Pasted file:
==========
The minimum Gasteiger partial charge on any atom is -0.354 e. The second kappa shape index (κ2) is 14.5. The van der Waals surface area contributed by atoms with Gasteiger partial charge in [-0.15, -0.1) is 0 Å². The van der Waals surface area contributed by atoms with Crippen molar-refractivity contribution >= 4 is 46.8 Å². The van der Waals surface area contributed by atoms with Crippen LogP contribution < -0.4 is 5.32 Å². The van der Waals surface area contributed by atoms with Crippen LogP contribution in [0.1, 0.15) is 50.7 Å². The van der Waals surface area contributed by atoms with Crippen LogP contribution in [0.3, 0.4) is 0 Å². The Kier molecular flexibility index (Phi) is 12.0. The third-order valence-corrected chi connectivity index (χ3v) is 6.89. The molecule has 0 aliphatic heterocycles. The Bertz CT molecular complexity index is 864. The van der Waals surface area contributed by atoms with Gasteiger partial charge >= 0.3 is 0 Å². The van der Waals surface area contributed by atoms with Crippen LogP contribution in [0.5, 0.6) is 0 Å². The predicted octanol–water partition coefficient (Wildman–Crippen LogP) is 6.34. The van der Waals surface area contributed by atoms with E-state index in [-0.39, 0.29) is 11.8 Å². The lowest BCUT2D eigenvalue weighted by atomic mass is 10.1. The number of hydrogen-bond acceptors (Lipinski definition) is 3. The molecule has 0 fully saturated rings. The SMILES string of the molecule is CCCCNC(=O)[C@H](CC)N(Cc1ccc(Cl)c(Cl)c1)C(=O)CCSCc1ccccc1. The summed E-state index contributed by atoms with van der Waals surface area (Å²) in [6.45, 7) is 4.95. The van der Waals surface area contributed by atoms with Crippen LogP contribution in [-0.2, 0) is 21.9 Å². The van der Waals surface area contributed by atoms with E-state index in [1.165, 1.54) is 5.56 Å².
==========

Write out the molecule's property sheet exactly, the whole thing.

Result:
The minimum Gasteiger partial charge on any atom is -0.354 e. The second kappa shape index (κ2) is 14.5. The van der Waals surface area contributed by atoms with Gasteiger partial charge in [-0.15, -0.1) is 0 Å². The van der Waals surface area contributed by atoms with Crippen molar-refractivity contribution >= 4 is 46.8 Å². The van der Waals surface area contributed by atoms with Crippen LogP contribution < -0.4 is 5.32 Å². The van der Waals surface area contributed by atoms with Crippen LogP contribution in [0.1, 0.15) is 50.7 Å². The van der Waals surface area contributed by atoms with Crippen LogP contribution in [0.3, 0.4) is 0 Å². The Kier molecular flexibility index (Phi) is 12.0. The third-order valence-corrected chi connectivity index (χ3v) is 6.89. The molecule has 0 aliphatic heterocycles. The Bertz CT molecular complexity index is 864. The van der Waals surface area contributed by atoms with Gasteiger partial charge >= 0.3 is 0 Å². The van der Waals surface area contributed by atoms with Crippen LogP contribution in [0.5, 0.6) is 0 Å². The predicted octanol–water partition coefficient (Wildman–Crippen LogP) is 6.34. The van der Waals surface area contributed by atoms with E-state index in [-0.39, 0.29) is 11.8 Å². The lowest BCUT2D eigenvalue weighted by atomic mass is 10.1. The number of hydrogen-bond acceptors (Lipinski definition) is 3. The molecule has 0 fully saturated rings. The SMILES string of the molecule is CCCCNC(=O)[C@H](CC)N(Cc1ccc(Cl)c(Cl)c1)C(=O)CCSCc1ccccc1. The summed E-state index contributed by atoms with van der Waals surface area (Å²) in [6.45, 7) is 4.95. The van der Waals surface area contributed by atoms with Crippen LogP contribution in [-0.2, 0) is 21.9 Å². The van der Waals surface area contributed by atoms with E-state index in [1.165, 1.54) is 5.56 Å².